EWA-BELT is investigating the introduction of innovative and appropriate plant protection technologies in the IPDM for key crops and the identification of a set of indicators to be used in the assessment of the SI approach impacts taking into account environmental health and, synergically, economic and social aspects.
In order to identify and enhance a range of best practices used by farmers on Indigenous Traditional Knowledge (ITK) and in order to allow comparisons and connections among different African countries as a first step a farmer survey was conducted in the project study areas.
Country Partner who carried out the survey
*no surveys were conducted to these partners that rather managed the coordination of the activity.
In addition, the task also foresees the validation of the collected indigenous knowledge practices related to crop protection for selected crops in greenhouse or directly on field research stations (within the FFRUs). To this end the following research activities and tests were conducted:
Country Partner Research Activities
Research activities were carried out to assess the effect of pesticidal plant extracts and biological control of insects in cotton farming system. The experiment was carried out with FFRUs’ farmers (6 farmers per site) in three sites Bondoukuy, Kari, Bokuy. It consisted in testing the efficacy of Cassia nigricans extract in the control of cotton pests in farmers’ field conditions.
1. Biological control of pepper wilt
2. Survey of Enset bacterial wilt (EBW) in South Ethiopia and aggressiveness of isolates of the causal agent (Xanthomonas campestris pv. musacearum).
Research activities through on-farm testing of two indigenous plant extracts in the control of field insect pest on cowpea were carried out. Goals: (1) to reduce the hazards of using synthetic pesticides on cowpea without adhering to the basic safety procedures, the over dependence on synthetic pesticides, which is also expensive; (2) to assess the best bio-pesticides for control of pests on cowpea which will automatically reduce cost of production and reduce associated hazards.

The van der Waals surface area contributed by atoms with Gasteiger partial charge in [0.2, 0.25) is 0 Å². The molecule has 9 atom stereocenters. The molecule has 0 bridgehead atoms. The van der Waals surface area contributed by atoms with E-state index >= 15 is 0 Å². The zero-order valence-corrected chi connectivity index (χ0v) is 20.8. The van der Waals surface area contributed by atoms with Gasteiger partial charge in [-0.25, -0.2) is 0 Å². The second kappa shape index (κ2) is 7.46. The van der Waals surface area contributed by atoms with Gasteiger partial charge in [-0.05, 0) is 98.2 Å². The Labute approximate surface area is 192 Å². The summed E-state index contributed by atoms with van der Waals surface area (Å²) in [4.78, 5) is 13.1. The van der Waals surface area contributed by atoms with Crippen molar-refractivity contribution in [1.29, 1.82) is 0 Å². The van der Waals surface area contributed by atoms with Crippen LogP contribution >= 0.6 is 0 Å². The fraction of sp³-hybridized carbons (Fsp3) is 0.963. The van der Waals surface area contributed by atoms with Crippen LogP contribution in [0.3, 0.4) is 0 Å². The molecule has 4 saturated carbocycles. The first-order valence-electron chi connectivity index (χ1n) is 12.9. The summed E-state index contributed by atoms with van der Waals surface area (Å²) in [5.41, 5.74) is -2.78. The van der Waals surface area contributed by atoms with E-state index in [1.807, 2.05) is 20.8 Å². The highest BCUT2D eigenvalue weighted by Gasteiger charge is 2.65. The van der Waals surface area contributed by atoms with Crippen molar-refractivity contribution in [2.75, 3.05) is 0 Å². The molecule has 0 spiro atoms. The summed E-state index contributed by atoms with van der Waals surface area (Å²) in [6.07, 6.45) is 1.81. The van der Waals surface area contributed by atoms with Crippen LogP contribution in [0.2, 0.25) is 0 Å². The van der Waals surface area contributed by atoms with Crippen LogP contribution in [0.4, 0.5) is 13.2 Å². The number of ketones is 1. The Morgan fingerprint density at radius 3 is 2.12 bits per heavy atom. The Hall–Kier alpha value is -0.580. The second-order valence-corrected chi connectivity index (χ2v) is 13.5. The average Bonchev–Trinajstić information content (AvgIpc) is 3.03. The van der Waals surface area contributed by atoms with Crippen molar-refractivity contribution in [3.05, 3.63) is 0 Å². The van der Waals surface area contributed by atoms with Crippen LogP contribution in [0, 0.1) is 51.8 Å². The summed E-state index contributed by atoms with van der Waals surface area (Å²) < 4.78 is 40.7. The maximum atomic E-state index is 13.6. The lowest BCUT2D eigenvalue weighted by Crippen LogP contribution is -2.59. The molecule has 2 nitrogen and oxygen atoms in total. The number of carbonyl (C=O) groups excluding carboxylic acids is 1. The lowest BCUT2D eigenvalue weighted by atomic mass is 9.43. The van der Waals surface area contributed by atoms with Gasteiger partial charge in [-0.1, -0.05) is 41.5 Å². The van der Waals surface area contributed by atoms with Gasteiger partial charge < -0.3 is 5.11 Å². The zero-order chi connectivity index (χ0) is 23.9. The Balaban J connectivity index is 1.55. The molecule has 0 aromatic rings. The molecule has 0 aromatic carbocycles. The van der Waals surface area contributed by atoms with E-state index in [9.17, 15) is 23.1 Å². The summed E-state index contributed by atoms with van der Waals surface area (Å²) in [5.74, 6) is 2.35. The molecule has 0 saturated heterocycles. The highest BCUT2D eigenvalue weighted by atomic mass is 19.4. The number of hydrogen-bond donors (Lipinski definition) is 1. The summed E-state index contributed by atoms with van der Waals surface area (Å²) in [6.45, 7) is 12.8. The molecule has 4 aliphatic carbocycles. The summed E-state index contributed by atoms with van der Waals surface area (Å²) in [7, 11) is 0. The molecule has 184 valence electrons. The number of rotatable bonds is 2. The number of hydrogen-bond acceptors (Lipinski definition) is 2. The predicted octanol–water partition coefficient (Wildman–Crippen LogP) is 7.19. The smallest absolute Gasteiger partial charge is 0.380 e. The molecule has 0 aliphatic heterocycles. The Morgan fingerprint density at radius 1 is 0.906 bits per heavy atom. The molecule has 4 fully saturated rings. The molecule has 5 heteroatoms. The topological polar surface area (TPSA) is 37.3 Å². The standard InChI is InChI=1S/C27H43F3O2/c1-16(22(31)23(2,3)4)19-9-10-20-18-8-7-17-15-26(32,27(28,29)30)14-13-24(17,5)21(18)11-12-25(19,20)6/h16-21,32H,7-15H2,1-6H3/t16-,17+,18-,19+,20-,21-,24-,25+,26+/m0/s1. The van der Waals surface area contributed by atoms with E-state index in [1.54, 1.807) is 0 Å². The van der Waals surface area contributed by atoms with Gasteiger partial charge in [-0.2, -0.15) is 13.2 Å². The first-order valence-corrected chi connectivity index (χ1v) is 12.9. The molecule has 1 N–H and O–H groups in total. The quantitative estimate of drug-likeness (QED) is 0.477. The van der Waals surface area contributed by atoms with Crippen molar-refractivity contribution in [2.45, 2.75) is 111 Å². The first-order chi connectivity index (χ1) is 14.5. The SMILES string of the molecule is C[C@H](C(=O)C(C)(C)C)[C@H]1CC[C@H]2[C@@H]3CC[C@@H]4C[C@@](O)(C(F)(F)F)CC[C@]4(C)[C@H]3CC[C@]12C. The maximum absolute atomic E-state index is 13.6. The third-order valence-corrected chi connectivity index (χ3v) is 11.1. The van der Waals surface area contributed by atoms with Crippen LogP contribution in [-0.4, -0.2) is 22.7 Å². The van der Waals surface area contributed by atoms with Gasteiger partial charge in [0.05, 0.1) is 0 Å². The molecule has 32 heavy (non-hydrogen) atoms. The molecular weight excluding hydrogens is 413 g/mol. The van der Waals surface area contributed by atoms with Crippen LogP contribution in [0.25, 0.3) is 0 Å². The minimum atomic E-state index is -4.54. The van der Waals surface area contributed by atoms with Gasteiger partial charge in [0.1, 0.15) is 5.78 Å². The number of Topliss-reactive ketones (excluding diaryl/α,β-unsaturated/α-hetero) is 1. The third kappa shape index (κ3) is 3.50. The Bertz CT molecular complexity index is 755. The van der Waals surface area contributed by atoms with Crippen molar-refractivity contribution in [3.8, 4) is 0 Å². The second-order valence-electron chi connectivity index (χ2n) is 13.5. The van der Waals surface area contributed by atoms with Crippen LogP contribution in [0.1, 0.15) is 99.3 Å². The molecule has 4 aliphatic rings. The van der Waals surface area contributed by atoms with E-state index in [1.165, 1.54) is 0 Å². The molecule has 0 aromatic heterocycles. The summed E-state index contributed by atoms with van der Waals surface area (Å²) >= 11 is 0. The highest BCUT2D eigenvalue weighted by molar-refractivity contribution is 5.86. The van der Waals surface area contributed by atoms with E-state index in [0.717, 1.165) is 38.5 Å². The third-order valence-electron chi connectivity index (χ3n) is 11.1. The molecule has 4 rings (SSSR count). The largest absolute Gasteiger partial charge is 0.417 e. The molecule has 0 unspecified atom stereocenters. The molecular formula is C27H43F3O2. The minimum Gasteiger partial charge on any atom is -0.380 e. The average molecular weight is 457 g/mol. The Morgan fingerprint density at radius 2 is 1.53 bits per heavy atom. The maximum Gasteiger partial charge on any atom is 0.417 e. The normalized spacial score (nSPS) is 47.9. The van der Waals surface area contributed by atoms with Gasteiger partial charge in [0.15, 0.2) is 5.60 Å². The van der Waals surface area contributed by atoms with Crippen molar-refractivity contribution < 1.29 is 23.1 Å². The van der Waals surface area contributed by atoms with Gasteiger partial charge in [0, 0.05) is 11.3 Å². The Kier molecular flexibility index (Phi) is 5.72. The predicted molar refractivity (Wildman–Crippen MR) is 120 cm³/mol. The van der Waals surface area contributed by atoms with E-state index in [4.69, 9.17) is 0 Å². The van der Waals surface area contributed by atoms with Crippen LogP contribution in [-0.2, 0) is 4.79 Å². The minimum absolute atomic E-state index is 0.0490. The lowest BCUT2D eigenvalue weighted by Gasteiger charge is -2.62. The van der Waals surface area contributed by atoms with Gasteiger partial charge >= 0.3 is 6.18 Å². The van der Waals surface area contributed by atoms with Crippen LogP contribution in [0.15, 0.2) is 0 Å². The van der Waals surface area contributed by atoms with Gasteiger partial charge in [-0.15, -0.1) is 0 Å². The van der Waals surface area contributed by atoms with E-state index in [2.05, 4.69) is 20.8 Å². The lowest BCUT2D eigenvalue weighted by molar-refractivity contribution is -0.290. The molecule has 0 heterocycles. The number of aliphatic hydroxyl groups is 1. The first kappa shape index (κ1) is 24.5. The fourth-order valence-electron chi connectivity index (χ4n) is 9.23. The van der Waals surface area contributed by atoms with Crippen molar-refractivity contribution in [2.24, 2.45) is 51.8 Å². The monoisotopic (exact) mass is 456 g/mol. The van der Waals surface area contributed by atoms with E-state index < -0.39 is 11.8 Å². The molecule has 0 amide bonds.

1. Field trial to demonstrate the efficacy of intercropping systems for fall armyworm (FAW) management in northern Ghana.
2. Demonstration on the field efficacy of neem extracts for fall armyworm (FAW) management in maize.
Field evaluation of the effectiveness of a home-made bio-pesticide and synthetic pesticide against various pests of Lablab purpureus (L.) Sweet and common bean grown by smallholder farmers in Northern Tanzania.
The task foresees research activities related to safe storage of harvest staple cereals, legumes and groundnuts to avoid spoilage or pest damage. In order to study sustainable solutions for the post-harvest management, experiments were conducted during the reporting period by Partners.
Country Partner Research Activities
Experiments with immobilized food-grade preservative with a slow release of Sulphur dioxide at a laboratory scale.
Evaluation of essential oil biopesticides efficacy in the control of insects in stored cereals and leguminous food products.
1. Assessment of the effects of crop management practices on yield and aflatoxins incidence of maize.
2. Assessment of the effects of crop management practices on yield and aflatoxins incidence of groundnut.
Aflatoxin infestation in groundnuts as influenced by different storage structures/methods in Northern Ghana.
Use of Aflasafe KE01 for management of mycotoxins in maize, finger millet and groundnuts in western Kenya
Experiment on pre and post-harvest technologies-peanut. The following data were collected:
- disease incidence on peanut
- aflatoxin analysis
- yield determination
- drying, storage and processing
Performance evaluation of solar-assisted heat pump dryer and its influence on reducing fungal load in maize and groundnut grains
Evaluation of the effectiveness of different botanical plants to control storage pests of selected crops grown in Northern Tanzania